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Data show home-ownership disparities in North Dakota; Trump reaped over $100 million through fraud, New York says as trial starts; Volunteer water monitors: citizen scientists.

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Donald Trump's civil trial in New York is underway, House Republicans are divided on whether to oust Kevin McCarthy as Speaker, and Latino voter groups are hoping to see mass turnout in the next election.

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A small fire department in rural Indiana is determined not to fail new moms and babies, the growing election denial movement has caused voting districts to change procedures and autumn promises spectacular scenery along America's rural byways.

Navigating Transgender Health Coverage in Colorado

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Thursday, November 10, 2016   

DENVER -- A Trump presidency puts the future of the Affordable Care Act into question, but from now through the end of January, Coloradans still can shop for health insurance at Connect for Health Colorado.

Local group One Colorado has published a buyer's guide for transgender people with information on insurance companies that provide complete coverage. Daniel Ramos, executive director with the group, said finding the right plan can be complicated.

"Cigna and United Healthcare, those are the two insurance companies that have not removed their transgender exclusions,” Ramos said. "As we look at what they offer to transgender people, our interpretation is that they are in violation of Bulletin 4.49."

He's referring to the Colorado Division of Insurance's 2013 rules, which prohibit discrimination - by denying medical services provided to others - based on sexual orientation or gender identity.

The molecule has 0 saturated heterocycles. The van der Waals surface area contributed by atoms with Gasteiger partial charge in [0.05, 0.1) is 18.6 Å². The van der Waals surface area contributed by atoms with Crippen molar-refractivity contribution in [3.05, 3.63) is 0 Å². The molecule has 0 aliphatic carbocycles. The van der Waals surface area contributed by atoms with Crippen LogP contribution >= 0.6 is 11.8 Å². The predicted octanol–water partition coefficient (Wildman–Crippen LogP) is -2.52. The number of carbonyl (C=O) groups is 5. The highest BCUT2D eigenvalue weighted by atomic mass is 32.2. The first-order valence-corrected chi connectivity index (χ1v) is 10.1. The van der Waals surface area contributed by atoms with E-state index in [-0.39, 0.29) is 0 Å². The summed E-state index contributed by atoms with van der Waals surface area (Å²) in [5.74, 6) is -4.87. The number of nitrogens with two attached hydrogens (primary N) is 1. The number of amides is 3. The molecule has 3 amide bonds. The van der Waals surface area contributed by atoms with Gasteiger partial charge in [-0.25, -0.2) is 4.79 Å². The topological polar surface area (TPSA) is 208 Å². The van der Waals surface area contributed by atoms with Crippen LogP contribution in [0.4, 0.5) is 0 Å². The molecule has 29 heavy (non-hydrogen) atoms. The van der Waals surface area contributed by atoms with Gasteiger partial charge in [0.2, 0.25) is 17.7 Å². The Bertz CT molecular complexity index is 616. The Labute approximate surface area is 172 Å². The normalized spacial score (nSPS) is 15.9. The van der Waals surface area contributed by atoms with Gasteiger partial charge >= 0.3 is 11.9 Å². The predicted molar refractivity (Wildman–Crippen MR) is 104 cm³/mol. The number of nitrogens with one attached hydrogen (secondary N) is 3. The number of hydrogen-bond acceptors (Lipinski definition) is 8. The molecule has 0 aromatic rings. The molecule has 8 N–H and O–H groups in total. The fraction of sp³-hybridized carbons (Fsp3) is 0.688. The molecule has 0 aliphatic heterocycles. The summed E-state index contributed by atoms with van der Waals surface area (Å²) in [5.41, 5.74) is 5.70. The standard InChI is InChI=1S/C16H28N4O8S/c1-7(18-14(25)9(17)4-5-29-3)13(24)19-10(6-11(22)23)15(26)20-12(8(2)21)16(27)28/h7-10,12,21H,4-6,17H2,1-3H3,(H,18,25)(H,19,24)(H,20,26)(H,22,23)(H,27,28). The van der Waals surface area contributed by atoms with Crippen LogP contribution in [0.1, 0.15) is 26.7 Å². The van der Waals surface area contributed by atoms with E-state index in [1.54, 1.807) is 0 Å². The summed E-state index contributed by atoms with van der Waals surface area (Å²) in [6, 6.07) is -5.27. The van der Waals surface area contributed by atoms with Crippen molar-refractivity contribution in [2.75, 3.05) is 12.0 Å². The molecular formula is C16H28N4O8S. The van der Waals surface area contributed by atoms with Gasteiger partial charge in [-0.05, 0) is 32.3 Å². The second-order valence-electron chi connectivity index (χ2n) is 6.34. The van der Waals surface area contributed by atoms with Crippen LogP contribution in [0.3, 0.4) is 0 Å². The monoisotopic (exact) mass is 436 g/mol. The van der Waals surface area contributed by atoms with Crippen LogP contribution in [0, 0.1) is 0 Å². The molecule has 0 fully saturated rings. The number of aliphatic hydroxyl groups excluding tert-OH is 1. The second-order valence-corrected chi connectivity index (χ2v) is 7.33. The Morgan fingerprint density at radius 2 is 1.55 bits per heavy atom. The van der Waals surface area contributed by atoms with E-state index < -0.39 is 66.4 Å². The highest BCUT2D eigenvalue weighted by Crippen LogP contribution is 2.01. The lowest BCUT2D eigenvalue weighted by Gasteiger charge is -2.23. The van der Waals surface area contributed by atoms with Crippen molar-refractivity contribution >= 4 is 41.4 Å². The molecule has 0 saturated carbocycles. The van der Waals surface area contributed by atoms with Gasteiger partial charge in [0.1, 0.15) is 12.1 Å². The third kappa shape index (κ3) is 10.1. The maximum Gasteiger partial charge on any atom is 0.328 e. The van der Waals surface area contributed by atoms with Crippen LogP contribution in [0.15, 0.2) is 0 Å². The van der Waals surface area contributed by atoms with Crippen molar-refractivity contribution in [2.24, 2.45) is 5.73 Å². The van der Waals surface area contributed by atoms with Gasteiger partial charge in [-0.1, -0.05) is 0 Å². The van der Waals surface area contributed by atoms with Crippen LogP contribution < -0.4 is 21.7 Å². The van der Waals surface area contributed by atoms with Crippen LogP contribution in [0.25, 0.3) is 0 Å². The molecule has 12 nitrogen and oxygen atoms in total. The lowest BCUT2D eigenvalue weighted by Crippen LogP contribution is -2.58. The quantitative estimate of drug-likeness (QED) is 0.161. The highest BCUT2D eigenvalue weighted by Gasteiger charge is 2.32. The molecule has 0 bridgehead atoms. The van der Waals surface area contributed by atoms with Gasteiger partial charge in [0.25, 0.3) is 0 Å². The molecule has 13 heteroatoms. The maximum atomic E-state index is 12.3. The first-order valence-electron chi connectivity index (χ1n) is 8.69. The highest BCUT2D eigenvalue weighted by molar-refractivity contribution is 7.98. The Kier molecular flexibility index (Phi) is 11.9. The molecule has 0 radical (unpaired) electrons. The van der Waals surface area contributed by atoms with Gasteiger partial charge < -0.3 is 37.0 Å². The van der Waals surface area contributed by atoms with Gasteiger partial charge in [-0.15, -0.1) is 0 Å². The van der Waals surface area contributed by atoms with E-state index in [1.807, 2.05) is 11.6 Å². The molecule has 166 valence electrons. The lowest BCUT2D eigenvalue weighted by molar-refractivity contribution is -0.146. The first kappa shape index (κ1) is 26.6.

Insurance providers that have removed transgender exclusions include Anthem, Bright Health, Denver Health's Elevate, Humana, Kaiser and Rocky Mountain Health.

Donald Trump has said one of his top priorities as president will be repealing the Affordable Care Act, which could cause some 22 million people to lose coverage.

According to Ramos, the denial of health coverage remains one of the most frequent examples of discrimination against LGBTQ people, and the Affordable Care Act put a number of protections in place.

"Insurance companies cannot deny people on the basis of what were considered pre-existing conditions,” Ramos said; "things like their sexual orientation, their gender identity or any health conditions including HIV status."

Ramos said if people believe they have been denied access to medical services unfairly, they can appeal to the provider, the state's Division of Insurance or Civil Rights Division. For help, send an email to health@one-colorado.org.



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